Date of Submission
Open Access Senior Thesis
Bachelor of Arts
Katie Purvis Roberts
Artisanal and small-scale gold mining is a practice that is common all around the world, especially in Latin America, Africa, and Asia. It is also one of the leading consumers of mercury and leading sources of emissions. Governments have banned the use of mercury completely, including Colombia, but it continues to be used and emitted into the environment. This issue is exacerbated because there is a lack of standards, a lack of research done regarding mercury use in mining, and a complex socio-political history in Colombia. For this reason, this paper seeks to provide a proposed pathway for research to be conducted. These methods can be applied to any part of Colombia, but the focus is the National Natural Park the Farallones, which as a park should not have any mining in its vicinity. However, we expect there to be mercury concentrations that could negatively impact the health of people and the environment both in air and in water sources, specifically in areas close to emission sites. There are numerous alternatives to reduce and eradicate mercury use, including Gemini Tables, the Borax method, and education around mercury use. Several policy suggestions could be implemented as well, including a provision of materials, including borax which is an alternative to mercury and Gemini Tables which has found success in French Guinea, and education, such as introduction to concentrate amalgamation and information on proper ventilation practices, to reduce mercury and exposure. Our main goal is to provide research to secure the health and livelihood of people who work in the artisanal and small-scale gold mining industry, as well as secure environmental health.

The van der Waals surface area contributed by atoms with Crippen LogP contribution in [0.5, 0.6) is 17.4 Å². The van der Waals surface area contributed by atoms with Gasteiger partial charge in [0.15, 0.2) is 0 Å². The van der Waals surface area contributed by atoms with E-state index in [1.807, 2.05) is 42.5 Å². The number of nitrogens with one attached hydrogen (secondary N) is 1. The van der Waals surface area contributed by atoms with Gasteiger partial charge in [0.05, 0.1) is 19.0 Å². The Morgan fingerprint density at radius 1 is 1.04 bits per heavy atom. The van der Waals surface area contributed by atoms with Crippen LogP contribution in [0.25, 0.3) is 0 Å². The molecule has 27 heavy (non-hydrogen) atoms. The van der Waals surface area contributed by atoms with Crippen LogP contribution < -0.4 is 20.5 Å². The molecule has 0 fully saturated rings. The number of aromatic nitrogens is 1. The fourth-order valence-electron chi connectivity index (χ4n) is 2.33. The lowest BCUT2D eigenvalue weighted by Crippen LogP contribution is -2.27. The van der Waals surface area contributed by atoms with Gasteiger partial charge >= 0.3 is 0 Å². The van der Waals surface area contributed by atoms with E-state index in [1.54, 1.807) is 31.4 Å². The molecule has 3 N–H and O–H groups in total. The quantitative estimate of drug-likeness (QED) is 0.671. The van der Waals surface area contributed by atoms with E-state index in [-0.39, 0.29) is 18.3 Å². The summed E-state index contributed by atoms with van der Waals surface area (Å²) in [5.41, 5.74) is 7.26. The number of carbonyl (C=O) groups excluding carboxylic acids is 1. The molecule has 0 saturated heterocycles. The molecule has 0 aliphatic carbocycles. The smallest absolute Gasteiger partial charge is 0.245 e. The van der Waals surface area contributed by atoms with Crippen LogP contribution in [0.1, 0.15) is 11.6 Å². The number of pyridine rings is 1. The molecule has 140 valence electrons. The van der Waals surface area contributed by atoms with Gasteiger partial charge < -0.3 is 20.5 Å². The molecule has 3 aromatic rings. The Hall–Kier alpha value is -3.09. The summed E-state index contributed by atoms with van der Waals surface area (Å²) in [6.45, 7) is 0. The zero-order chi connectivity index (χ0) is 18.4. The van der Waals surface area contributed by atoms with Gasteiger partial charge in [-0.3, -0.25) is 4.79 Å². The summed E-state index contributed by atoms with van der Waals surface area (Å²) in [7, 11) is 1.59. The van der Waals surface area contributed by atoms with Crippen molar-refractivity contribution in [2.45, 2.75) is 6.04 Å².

Martinez, Johan, "The Impact of the Use of Mercury in Mining in Colombia" (2024). CMC Senior Theses. 3406.